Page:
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Vanishing Acts


Book Review

Title: Vanishing Acts
Author: Jodi Picoult
ISBN: 978-0-340-83549-4

Memory is a very unreliable thing.  Most of us keep on recreating our memories to make ourselves feel comfortable and the illusions created in the process of those modifications are necessary to make life bearable.  In the words of Jodi Picoult, “… after a while, you believe the fiction you’ve told yourself so well that you cannot remember the fact upon which it was based.”

Vanishing Acts is about the role of memories in human life.  Andrew Hopkins is arrested at the age of 60 for kidnapping his own daughter 28 years ago.  Delia was just 4 then and her name was Bethany Matthews.  Andrew changed his name as well as his daughter’s as he took her to another place in order to avoid being caught.  He was divorced from his wife and she was given custody of their daughter.  Andrew was allowed to visit her and what he saw during one of those visits forced him to kidnap her.  Delia was just 4 years old then.  But she has certain dormant memories which are activated during Andrew’s trial.  How reliable are those memories, however?  That is an interesting question raised in the novel.

Delia now has a little daughter by Eric who is going to marry her.  Fitz, their childhood friend, is also in love with Delia.  All these four characters – Delia, her father and her lovers – present an interesting insight into human memories as well as motives.  Love is the dominant motive.  Eric is an alcoholic which works against him in winning over Delia totally.  Fitz is a friend and little more than that as far as Delia is concerned.  Fitz loves her so genuinely that he can give up anything for her sake including herself.  Putting it another way, “When you love someone, you want her to have everything she wants,” even if that everything includes another man.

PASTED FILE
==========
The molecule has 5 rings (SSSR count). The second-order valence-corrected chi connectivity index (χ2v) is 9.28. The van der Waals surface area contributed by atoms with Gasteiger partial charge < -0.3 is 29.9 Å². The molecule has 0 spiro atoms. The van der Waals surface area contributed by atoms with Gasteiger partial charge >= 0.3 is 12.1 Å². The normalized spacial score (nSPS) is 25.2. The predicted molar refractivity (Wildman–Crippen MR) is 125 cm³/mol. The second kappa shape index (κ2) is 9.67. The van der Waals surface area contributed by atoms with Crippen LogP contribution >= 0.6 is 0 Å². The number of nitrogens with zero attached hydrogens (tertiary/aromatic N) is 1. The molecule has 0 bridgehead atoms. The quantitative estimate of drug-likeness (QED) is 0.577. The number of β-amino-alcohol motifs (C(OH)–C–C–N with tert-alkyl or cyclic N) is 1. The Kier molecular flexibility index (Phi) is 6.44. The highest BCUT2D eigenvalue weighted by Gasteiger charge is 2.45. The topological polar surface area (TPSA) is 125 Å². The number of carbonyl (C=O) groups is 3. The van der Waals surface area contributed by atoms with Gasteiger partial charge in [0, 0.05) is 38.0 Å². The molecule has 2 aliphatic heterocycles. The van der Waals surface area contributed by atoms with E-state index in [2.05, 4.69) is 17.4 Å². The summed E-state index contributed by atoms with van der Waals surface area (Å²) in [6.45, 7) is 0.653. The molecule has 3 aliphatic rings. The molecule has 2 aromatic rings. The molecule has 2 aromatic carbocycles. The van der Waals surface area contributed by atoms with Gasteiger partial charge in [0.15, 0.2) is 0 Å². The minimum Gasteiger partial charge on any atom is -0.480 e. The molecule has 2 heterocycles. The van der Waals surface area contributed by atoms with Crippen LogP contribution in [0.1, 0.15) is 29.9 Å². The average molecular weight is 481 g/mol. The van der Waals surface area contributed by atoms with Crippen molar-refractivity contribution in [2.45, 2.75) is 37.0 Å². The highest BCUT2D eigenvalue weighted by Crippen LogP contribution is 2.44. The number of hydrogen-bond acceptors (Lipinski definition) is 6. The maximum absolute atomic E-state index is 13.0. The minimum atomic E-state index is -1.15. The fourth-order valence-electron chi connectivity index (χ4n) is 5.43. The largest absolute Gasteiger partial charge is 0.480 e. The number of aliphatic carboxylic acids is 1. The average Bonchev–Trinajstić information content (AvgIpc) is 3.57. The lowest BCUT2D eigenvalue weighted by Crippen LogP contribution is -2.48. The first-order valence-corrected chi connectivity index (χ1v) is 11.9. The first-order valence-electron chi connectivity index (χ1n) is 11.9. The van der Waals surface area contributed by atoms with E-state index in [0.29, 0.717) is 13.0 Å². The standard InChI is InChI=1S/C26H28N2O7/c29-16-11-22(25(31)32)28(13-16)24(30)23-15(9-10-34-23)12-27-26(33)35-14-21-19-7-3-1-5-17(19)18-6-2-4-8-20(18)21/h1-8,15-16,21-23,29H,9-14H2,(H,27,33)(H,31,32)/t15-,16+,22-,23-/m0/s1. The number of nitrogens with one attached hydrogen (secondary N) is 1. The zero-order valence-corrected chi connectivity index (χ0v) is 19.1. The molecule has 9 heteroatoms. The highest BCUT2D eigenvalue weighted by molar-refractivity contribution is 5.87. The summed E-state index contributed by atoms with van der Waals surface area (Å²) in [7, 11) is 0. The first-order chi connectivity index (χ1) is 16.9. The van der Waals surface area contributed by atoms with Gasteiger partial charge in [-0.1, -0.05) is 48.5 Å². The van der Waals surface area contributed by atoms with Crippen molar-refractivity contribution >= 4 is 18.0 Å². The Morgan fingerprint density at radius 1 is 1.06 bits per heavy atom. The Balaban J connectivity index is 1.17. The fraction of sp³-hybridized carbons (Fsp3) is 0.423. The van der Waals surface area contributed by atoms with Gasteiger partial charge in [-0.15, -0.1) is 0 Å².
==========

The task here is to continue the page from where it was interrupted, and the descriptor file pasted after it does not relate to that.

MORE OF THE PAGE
That’s a saintly approach to life and such saints don’t make interesting characters in a novel.  Even Andrew turns out to be a feeble character when he is arrested, burdened by an unnecessary sense of guilt.  This could be a reason why this particular novel of Picoult’s didn’t attain the degree of success that the others did.  Nevertheless, the questions raised about the role of memory in human life are worth pondering about.

The novel has quite a few thought-provoking sentences such as: “Maybe Fate isn’t the pond you swim in but the fisherman floating on top of it, letting you run the line wild until you are weary enough to be reeled back in.”


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